Even though the initial impression of Joseph Lorusso’s paintings is not of bright colors, there is an intensity to the colors and their relationships that makes them feel rich and vibrant.
Lorusso focuses on painting people (though he also paints very nice urban landscapes), and places an interesting emphasis on strong reds in the places in the face where there are extra blood vessels, the cheeks and the end of the nose. This is often contrasted with the sheen of highlights that are almost devoid of color, emphasizing the reds even more. Looking back through his online galleries, reds are a predominant color in many, perhaps most, of his paintings.
His subjects are sometimes formally posed, but more often captured in moments of quiet activity, reading, eating, or, often, embracing. Some of his images seem reminiscent of the Parisian bar scenes of Edouard Manet, others have a feeling of the storytelling and dramatic compositions of classic illustration.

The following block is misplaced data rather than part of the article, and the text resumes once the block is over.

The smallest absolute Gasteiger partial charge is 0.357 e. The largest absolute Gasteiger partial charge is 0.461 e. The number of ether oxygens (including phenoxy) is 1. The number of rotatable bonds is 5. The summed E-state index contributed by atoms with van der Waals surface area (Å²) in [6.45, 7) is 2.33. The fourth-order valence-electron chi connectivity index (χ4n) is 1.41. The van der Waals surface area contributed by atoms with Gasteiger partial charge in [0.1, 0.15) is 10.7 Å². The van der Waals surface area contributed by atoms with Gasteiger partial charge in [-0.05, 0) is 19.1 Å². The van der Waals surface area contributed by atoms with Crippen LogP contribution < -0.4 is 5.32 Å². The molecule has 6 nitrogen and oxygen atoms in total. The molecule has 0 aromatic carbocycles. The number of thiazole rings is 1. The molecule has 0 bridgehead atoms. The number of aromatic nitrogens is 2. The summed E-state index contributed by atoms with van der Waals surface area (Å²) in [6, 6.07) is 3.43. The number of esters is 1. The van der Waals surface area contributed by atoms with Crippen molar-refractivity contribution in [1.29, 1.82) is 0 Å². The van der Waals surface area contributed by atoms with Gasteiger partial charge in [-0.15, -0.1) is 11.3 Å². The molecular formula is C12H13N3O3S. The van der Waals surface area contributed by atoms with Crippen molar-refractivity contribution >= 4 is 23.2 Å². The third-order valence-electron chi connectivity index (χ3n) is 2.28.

Composition is an important factor throughout Lorusso’s work and he crafts strong ones, with figures angled obliquely through the rectangle of the canvas, carefully chosen areas of color creating bold shapes, and careful attention given to the role of negative spaces. Lorusso lists among his influences Sargent, Sorolla and Whistler, all of whom placed particular emphasis on those aspects of composition.
Lorusso studied a the American Academy of Art and received a BFA from Kansas City Art Institute. He was influenced by early trips to Italy and exposure to the Italian masters. He majored in watercolor and considers his oil painting skills as self-taught, crediting lunch hours spent wandering the collections of the Chicago Art Institute as one of his courses of study.